Asia

Russian nuclear-capable bombers fly near Japan, US officials say

Fly-by is the latest sign of increasing tensions

 

For the first time in nearly three months, Russia flew nuclear-capable “Bear” bombers near Japan, Wednesday, the latest sign of increasing tensions in the region, two US officials tell Fox News.

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The officials said three Russian Tu-95 Bear bombers took off from a base in eastern Russia flying in the Sea of Japan and remained in international airspace.

One U.S. official described the Russian bomber flight as “clearly meant to send a message.”

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Japan scrambled 14 fighter jets at different times to intercept the Russian bombers and spy plane during flight near Japan, officials told Fox News.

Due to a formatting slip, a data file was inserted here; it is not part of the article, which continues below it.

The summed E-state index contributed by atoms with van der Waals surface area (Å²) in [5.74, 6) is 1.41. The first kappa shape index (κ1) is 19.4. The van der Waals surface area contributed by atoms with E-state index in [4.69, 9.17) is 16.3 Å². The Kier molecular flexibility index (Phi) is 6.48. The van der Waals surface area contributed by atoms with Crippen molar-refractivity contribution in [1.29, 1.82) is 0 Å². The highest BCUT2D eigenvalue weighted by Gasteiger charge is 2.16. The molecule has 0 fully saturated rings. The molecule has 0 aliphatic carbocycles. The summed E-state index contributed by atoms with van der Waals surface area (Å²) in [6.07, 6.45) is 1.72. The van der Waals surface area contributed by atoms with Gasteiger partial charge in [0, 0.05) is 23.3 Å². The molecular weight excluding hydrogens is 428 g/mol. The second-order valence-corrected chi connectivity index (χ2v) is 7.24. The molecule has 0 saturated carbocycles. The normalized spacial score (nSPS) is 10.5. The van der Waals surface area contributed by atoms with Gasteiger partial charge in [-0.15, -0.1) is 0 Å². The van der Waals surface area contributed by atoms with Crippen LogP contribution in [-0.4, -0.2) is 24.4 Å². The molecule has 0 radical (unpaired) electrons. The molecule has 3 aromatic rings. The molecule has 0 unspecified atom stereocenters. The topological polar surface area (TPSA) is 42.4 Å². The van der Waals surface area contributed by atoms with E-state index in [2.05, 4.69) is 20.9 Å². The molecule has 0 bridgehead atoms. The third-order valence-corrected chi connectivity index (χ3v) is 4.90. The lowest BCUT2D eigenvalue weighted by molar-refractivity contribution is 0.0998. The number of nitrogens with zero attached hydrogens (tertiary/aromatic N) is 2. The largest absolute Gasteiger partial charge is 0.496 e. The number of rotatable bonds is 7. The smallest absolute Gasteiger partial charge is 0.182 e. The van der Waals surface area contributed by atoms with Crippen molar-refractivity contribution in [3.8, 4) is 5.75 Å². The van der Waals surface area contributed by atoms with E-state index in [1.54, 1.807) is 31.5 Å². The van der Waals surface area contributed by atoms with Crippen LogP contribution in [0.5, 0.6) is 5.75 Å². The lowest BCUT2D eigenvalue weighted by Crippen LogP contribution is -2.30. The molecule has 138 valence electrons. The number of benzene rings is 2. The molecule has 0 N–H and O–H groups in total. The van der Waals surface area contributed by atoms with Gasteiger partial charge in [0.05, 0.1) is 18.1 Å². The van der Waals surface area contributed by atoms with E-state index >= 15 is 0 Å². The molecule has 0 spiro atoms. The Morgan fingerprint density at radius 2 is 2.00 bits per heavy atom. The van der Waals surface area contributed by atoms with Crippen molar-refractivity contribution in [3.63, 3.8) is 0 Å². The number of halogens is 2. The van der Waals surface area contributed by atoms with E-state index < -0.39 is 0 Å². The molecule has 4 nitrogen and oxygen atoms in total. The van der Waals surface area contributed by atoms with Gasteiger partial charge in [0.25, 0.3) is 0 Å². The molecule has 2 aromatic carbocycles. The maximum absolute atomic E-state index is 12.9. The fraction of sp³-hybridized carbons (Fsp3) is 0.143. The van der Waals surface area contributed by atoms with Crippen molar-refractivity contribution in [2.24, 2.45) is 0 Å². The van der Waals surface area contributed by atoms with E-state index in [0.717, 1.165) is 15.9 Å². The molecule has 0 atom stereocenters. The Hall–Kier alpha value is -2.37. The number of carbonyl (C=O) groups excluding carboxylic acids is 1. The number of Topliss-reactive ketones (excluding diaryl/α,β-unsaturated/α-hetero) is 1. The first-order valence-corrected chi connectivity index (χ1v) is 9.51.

The Russian bombers came as close as 36 miles from Japan, but remained in international airspace.

Joining the three Russian long-range bombers was a IL-20 spy plane. 

The three Russian Bear Bombers flew down Japan’s east coast, while a spy plane flew down the west coast, officials said.

A US Navy destroyer, the USS Barry, was also tracking the spy plane from the Sea of Japan.

This latest provocation from Russia comes as Secretary of State Rex Tillerson visits Moscow, Wednesday, the first visit by a cabinet member to Russia since President Trump assumed office.

The Russian bombers took off Wednesday from an air base in Ukrainka in eastern Russia, home to one of Russia’s largest fleet of strategic bombers.

In late January, a pair of Russian bombers circumnavigated Japan for the first time in a year. 

On July 4, 2015, Russian bombers flew 40 miles off the coast of California on the same day President Vladimir Putin called President Obama to wish him a happy Independence Day. 

Lucas Tomlinson is the Pentagon and State Department producer for Fox News Channel. You can follow him on Twitter: @LucasFoxNews